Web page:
Cinderella Man II

“An inspirational true story soon to be made into a major motion picture” – Courtney Wilson
Bearded man

From drab to fab, from wallflower to wildflower, from caterpillar to butterfly, from whatever is stink to whatever is cool … who doesn’t love a good, old-fashioned Cinderella story? Or even a little attempt inside Transformation Station oneself? In whatever shape or form, a makeover is always an exciting way to reinvent one’s image. My friend discovered this for himself not too long ago. This is his story, shared so that others may be inspired by the courage and fortitude of one solitary young man. My workmates were touched by his story. If he could make it through, as deeply entrenched in wardrobe malfunction as he was, anyone can.

“Before his metamorphosis,” I explained to my colleagues gathered around the water cooler, “my friend owned a treasure.” Yes, as a woman’s glory is her long hair, so my friend’s glory was his long tresses. His hair cascaded in an abundance of curly splendour that was the envy of all women, and it was more than enough to make up for whatever was lacking in his wardrobe. His similarly-cascading beard (that was not the envy of most women) helped to keep him very different, and very splendid indeed … or so one might have thought. This modern-day Rapunzel forgot one thing – that hair maketh not the man. He needed clothing as well.

The country town where he was born was not the best start. “Can anything good come out of Masterton?”questioned the resident cynic in my office when I told her about my friend. Another declared, “The fashion sins of the town should not be visited upon the children of any generation.” A third co-worker wondered if somebody ought to lead the children to a better place by piping them over the Rimutakas into Style City beyond.

We all ruminated on the dangers of raising someone in a country town – a question that will be better debated in a future issue of Prism – until Lance, our male fashionista, lisped, “The poor daahling can’t have spent all his life there, surely. He must have met somebody to help him along!”

Alas, my friend needed some good fashion sense or a female helpmeet, and Dunedin was not the place to find either.

So what did happen in Dunedin? His hair grew to epic proportions. He wandered in that fashion wilderness, eating chemicals and honey, girding himself in garments of polar fleece and polyester. Four years of Dunedin styles would leave even fashion guru Donatella Versace bereft of any ideas, other than Speights rugby shirts, or maybe an “Otago University” hoodie. If nothing amazing had happened to my friend, he would still be there, wandering around university with his hair and beard mingling. Fortunately, something amazing did happen. He left.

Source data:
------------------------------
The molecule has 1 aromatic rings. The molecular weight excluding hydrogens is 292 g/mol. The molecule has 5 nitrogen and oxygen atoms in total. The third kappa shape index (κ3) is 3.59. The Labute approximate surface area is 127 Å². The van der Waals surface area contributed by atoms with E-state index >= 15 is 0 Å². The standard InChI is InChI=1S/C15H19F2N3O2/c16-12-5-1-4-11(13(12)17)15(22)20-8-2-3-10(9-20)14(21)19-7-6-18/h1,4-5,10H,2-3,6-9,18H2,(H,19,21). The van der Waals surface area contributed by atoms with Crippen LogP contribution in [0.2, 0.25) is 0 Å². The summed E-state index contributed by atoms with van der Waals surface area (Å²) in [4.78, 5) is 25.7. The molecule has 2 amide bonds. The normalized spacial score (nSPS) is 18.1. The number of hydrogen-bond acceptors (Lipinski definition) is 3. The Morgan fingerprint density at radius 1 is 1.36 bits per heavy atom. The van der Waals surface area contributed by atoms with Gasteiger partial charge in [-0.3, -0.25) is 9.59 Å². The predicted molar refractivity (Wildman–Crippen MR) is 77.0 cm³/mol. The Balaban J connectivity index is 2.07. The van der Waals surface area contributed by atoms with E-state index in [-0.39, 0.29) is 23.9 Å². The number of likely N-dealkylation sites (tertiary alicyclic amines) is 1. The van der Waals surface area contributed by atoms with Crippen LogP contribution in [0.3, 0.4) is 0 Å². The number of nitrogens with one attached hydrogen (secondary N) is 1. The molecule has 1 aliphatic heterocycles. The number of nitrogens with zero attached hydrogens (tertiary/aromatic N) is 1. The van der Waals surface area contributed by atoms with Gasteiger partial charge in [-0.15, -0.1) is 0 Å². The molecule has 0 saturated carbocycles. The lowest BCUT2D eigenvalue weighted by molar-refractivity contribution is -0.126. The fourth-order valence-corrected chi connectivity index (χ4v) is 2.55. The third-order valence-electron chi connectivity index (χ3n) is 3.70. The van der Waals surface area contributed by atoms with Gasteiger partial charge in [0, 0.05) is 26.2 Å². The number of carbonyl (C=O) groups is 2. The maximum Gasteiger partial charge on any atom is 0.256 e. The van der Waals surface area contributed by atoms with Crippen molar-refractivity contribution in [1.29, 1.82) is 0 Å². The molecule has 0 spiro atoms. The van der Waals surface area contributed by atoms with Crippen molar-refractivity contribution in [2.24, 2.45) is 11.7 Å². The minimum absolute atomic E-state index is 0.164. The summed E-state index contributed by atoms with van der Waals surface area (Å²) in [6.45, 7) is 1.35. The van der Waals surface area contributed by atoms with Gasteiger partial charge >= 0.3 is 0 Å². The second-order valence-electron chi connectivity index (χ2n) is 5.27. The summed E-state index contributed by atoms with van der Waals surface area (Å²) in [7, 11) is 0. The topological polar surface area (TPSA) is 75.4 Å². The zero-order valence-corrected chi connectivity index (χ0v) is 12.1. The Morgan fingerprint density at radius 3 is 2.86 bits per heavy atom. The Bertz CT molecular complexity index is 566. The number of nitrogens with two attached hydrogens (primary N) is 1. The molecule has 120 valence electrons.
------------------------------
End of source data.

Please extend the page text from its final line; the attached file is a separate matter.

Gasps were heard around the water cooler as I related this to the office.

“Did he find a girl?”

“Did he find his mojo?”

“Did he find a mirror?”

“He found hope,” I announced as grandly as I could. They were all very impressed. Hope. Such an inspiring word. I didn’t elaborate … somehow telling them his real reasons for moving didn’t seem like a good idea. When it came to the city slickers in my office, it was only ever “fashion for fashion’s sake.”

Once in the teeming metropolis of this fair city, he started to blossom. “Like going from winter to spring?” asked the receptionist, who was particularly fond of gardening.

The short answer is yes. The long answer is that, as subtly as winter creeps away, bowing before the slow approach of warmth and light, so fashion ignorance was being melted by the warmth of awareness – awareness that one person did not look like the others. Radical changes toward conformity began. “His hair was shorn – and his beard,” I said sadly. “It was for the best … for the best,” somebody said, patting her own long curls protectively. There was a general murmur of sympathy for the rejected tresses.

He even progressed to a shopping trip to buy clothes that were brand new, from Hallensteines no less (everyone in the room nodded to this important step toward style). Then more trips to more stores, and soon it was jeans, Tshirts – really anything that wasn’t cargos or polar fleece. Within one year of moving to this city he had made the transformation from caterpillar to butterfly.

With sighs of satisfaction, those gathered around the water cooler started to disperse with a renewed sense of hope. They realised they could all make a difference just by living what they believed. Clearly, they believed that one’s style is an important statement: they could each do their part for the world in different ways. Some could contribute meaningfully to the world by dressing in Nike, supporting third world countries. Others could contribute by dressing in synthetics, so as not to waste our earth’s precious resources. Whatever way chosen, they knew that what they wore affected what others wore, and that made their self-esteem grow strong. Like Cinderella’s fairy godmother, they could each make a difference.

So, if you are currently swimming in the mire of stylistic uncertainty, take heart. Stay away from little towns (not to mention big towns at the bottom of the country pretending to be cities). Remember that your choices make a difference.

As for my friend, he has just come back from a modelling session for Gucci in Europe – he was discovered after starring in a world-wide fashion convention in Hungary. Fairy tales really do come true.

Courtney Wilson, otherwise known as Miss Tongue-in-Cheek, enjoys Wellington, well-shorn Bairds, and coloured-rimmed glasses.